- Saving for retirement can seem like a far-off goal if you're day-to-day expenses are a top concern.
- But the steps you take toward retirement now will pay off in your later years.
- Here are four steps you can take to help narrow the gap between how much you have saved and how much you will need.
Saving for retirement can seem like a far-off goal when other priorities — from day-to-day expenses to managing debts — feel more urgent.
But if you don't consistently put money aside toward your so-called golden years, you could fall behind.
There's a $4 trillion difference between the retirement savings workers will need and what they have actually accumulated, according to estimates from T. Rowe Price.
Meanwhile, 52% of working Americans feel they are lagging on their retirement savings, according to a recent survey from Bankrate.com.
Experts say there are four steps you can take now that will help boost your retirement savings long-term.
It can be tough to know how much is enough when it comes to your retirement savings rate.
"We tend to advocate for a 15% deferral rate, and that includes both the employee and the employer contribution," said Lorie Latham, senior defined contribution strategist at T. Rowe Price, during the firm's 2022 retirement outlook panel.
That may come as a surprise to some workers, considering that automatic enrollment rates can be as low as 3% or less, if those plans also have automatic annual increases, according to Vanguard.
Experts generally recommend contributing enough to at least get an employer match, if one is available. Keep in mind, too, that you will need to save even more if you're also investing on behalf of your spouse.
Increasing your retirement savings deferral rates, even if just a little as you earn raises or promotions, can have a big impact on your total savings over time, according to Greg McBride, chief financial analyst at Bankrate.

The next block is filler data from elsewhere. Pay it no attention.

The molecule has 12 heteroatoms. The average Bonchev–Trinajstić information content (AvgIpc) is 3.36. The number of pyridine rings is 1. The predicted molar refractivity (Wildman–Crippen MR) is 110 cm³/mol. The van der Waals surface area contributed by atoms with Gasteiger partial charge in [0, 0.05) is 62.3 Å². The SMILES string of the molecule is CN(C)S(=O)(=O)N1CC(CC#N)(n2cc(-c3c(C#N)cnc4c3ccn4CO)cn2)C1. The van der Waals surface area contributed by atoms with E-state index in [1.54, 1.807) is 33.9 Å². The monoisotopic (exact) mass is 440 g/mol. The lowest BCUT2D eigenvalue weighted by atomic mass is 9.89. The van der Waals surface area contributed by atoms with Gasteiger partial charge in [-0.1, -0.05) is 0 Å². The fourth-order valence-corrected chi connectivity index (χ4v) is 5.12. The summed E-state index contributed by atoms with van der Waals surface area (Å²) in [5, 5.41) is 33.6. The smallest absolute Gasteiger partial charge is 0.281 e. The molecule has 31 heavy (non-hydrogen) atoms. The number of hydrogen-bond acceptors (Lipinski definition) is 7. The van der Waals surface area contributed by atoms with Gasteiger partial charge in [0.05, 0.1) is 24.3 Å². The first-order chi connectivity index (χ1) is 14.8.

"The habit of increasing the amount that you're putting away can go a long way," McBride said.
One of the key reasons many workers don't save more is because they do not have access to a retirement savings plan at work.
Just 64% of private industry workers have access to a defined contribution plan like a 401(k) plan, according to T. Rowe Price.
So long as you or your spouse have earned income, you can open up an individual retirement account on your own and save that way, McBride said.
For younger workers, the opportunity to save in a Roth IRA with money they've already paid taxes on could enable them to earn decades of compounded growth, he said.
There are limits to how much you can put away each year through either 401(k) or IRA plans.
In 2022, workers can save an extra $1,000 in their 401(k) plans for a total of up to $20,500. The limit for traditional and Roth IRAs will stay the same at $6,000.
If you're age 50 or over, you can put away even more through catch-up contributions — an extra $6,500 for 401(k) accounts and another $1,000 for IRAs.
If you're near retirement age, another strategy to consider is working longer.
Even a year or two of extra income can help bolster your financial retirement security, McBride said.
The reason: It's more time you have to save and let your assets grow and less time that your money has to support you in retirement.
Working longer can also help make it possible for you to delay claiming Social Security, which can significantly boost your eventual monthly retirement benefit checks.
Eligible workers can first claim retirement benefits at 62, but will have reduced benefits for life.
By waiting until full retirement age — generally 66 or 67 — they will receive 100% of the benefits they earned. And for every year they wait until age 70, their benefits go up even more.
The difference between claiming at age 62 and 70 can be as much as 77%.
"You basically get a permanent pay raise every year you're able to delay taking Social Security from age 62 to age 70," McBride said.